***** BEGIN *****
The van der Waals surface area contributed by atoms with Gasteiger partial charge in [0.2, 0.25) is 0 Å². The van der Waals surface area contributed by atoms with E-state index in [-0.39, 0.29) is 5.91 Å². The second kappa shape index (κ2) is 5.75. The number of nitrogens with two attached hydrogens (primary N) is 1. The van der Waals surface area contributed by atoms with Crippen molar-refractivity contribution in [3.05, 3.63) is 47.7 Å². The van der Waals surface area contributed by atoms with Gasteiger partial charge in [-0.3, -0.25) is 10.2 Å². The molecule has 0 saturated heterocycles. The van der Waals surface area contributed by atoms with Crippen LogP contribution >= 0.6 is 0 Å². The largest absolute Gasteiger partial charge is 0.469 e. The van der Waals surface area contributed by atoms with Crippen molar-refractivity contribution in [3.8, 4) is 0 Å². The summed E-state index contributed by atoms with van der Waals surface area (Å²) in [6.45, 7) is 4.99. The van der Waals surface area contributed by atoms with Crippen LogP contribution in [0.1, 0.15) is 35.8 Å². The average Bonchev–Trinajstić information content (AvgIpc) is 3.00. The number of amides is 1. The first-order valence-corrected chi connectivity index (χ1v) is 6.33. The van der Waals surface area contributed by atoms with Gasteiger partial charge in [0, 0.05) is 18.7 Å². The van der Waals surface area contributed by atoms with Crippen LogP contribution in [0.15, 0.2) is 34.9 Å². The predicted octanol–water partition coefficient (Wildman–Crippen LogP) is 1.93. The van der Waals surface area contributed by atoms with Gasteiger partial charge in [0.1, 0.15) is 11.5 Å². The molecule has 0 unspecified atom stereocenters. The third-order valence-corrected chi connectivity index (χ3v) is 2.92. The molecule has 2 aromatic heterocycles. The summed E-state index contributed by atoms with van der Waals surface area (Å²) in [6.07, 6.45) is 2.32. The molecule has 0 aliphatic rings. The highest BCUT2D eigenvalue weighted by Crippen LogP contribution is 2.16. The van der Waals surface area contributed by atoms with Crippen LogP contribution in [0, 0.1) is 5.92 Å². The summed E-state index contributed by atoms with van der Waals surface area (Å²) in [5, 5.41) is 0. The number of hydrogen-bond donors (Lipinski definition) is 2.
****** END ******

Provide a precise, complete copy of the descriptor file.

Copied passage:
The van der Waals surface area contributed by atoms with Gasteiger partial charge in [0.2, 0.25) is 0 Å². The van der Waals surface area contributed by atoms with E-state index in [-0.39, 0.29) is 5.91 Å². The second kappa shape index (κ2) is 5.75. The number of nitrogens with two attached hydrogens (primary N) is 1. The van der Waals surface area contributed by atoms with Crippen molar-refractivity contribution in [3.05, 3.63) is 47.7 Å². The van der Waals surface area contributed by atoms with Gasteiger partial charge in [-0.3, -0.25) is 10.2 Å². The molecule has 0 saturated heterocycles. The van der Waals surface area contributed by atoms with Crippen LogP contribution >= 0.6 is 0 Å². The largest absolute Gasteiger partial charge is 0.469 e. The van der Waals surface area contributed by atoms with Crippen molar-refractivity contribution in [3.8, 4) is 0 Å². The summed E-state index contributed by atoms with van der Waals surface area (Å²) in [6.45, 7) is 4.99. The van der Waals surface area contributed by atoms with Crippen LogP contribution in [0.1, 0.15) is 35.8 Å². The average Bonchev–Trinajstić information content (AvgIpc) is 3.00. The number of amides is 1. The first-order valence-corrected chi connectivity index (χ1v) is 6.33. The van der Waals surface area contributed by atoms with Gasteiger partial charge in [0, 0.05) is 18.7 Å². The van der Waals surface area contributed by atoms with Crippen LogP contribution in [0.15, 0.2) is 34.9 Å². The predicted octanol–water partition coefficient (Wildman–Crippen LogP) is 1.93. The van der Waals surface area contributed by atoms with Gasteiger partial charge in [0.1, 0.15) is 11.5 Å². The molecule has 0 unspecified atom stereocenters. The third-order valence-corrected chi connectivity index (χ3v) is 2.92. The molecule has 2 aromatic heterocycles. The summed E-state index contributed by atoms with van der Waals surface area (Å²) in [6.07, 6.45) is 2.32. The molecule has 0 aliphatic rings. The highest BCUT2D eigenvalue weighted by Crippen LogP contribution is 2.16. The van der Waals surface area contributed by atoms with Crippen LogP contribution in [0, 0.1) is 5.92 Å². The summed E-state index contributed by atoms with van der Waals surface area (Å²) in [5, 5.41) is 0. The number of hydrogen-bond donors (Lipinski definition) is 2.